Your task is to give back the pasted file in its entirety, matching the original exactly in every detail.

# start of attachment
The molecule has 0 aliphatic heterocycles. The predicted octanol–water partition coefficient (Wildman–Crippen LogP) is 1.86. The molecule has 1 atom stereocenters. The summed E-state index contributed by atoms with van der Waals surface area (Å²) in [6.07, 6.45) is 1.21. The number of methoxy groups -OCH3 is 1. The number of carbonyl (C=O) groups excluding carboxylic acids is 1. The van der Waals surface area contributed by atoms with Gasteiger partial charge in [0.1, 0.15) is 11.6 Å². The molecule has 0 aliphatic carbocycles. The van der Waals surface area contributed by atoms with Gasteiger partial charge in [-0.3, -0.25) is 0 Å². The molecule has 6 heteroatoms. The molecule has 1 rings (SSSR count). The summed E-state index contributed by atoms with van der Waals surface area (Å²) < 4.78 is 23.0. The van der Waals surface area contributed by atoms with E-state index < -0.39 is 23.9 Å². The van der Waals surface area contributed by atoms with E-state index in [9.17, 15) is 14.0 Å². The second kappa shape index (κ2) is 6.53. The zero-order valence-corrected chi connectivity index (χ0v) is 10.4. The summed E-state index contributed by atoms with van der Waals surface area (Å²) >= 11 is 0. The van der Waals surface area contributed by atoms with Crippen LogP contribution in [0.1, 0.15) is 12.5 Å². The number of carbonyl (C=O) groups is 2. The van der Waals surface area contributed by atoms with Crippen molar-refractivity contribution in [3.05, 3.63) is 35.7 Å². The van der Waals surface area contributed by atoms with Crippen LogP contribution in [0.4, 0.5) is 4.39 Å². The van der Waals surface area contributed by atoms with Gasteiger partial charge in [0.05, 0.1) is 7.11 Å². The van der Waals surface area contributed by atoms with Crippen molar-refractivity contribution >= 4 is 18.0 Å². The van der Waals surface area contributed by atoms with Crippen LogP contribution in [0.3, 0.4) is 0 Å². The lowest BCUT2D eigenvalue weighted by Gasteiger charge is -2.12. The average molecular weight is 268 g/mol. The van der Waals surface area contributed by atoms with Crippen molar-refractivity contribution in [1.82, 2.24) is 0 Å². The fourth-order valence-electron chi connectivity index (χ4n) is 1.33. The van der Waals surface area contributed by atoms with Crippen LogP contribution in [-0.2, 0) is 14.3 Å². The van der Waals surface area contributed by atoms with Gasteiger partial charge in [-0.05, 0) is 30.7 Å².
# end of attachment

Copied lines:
The molecule has 0 aliphatic heterocycles. The predicted octanol–water partition coefficient (Wildman–Crippen LogP) is 1.86. The molecule has 1 atom stereocenters. The summed E-state index contributed by atoms with van der Waals surface area (Å²) in [6.07, 6.45) is 1.21. The number of methoxy groups -OCH3 is 1. The number of carbonyl (C=O) groups excluding carboxylic acids is 1. The van der Waals surface area contributed by atoms with Gasteiger partial charge in [0.1, 0.15) is 11.6 Å². The molecule has 0 aliphatic carbocycles. The van der Waals surface area contributed by atoms with Gasteiger partial charge in [-0.3, -0.25) is 0 Å². The molecule has 6 heteroatoms. The molecule has 1 rings (SSSR count). The summed E-state index contributed by atoms with van der Waals surface area (Å²) < 4.78 is 23.0. The van der Waals surface area contributed by atoms with E-state index < -0.39 is 23.9 Å². The van der Waals surface area contributed by atoms with E-state index in [9.17, 15) is 14.0 Å². The second kappa shape index (κ2) is 6.53. The zero-order valence-corrected chi connectivity index (χ0v) is 10.4. The summed E-state index contributed by atoms with van der Waals surface area (Å²) >= 11 is 0. The van der Waals surface area contributed by atoms with Crippen LogP contribution in [0.1, 0.15) is 12.5 Å². The number of carbonyl (C=O) groups is 2. The van der Waals surface area contributed by atoms with Crippen molar-refractivity contribution in [3.05, 3.63) is 35.7 Å². The van der Waals surface area contributed by atoms with Crippen LogP contribution in [0.4, 0.5) is 4.39 Å². The van der Waals surface area contributed by atoms with Gasteiger partial charge in [0.05, 0.1) is 7.11 Å². The van der Waals surface area contributed by atoms with Crippen molar-refractivity contribution >= 4 is 18.0 Å². The van der Waals surface area contributed by atoms with Crippen LogP contribution in [0.3, 0.4) is 0 Å². The lowest BCUT2D eigenvalue weighted by Gasteiger charge is -2.12. The average molecular weight is 268 g/mol. The van der Waals surface area contributed by atoms with Crippen molar-refractivity contribution in [1.82, 2.24) is 0 Å². The fourth-order valence-electron chi connectivity index (χ4n) is 1.33. The van der Waals surface area contributed by atoms with Crippen LogP contribution in [-0.2, 0) is 14.3 Å². The van der Waals surface area contributed by atoms with Gasteiger partial charge in [-0.05, 0) is 30.7 Å².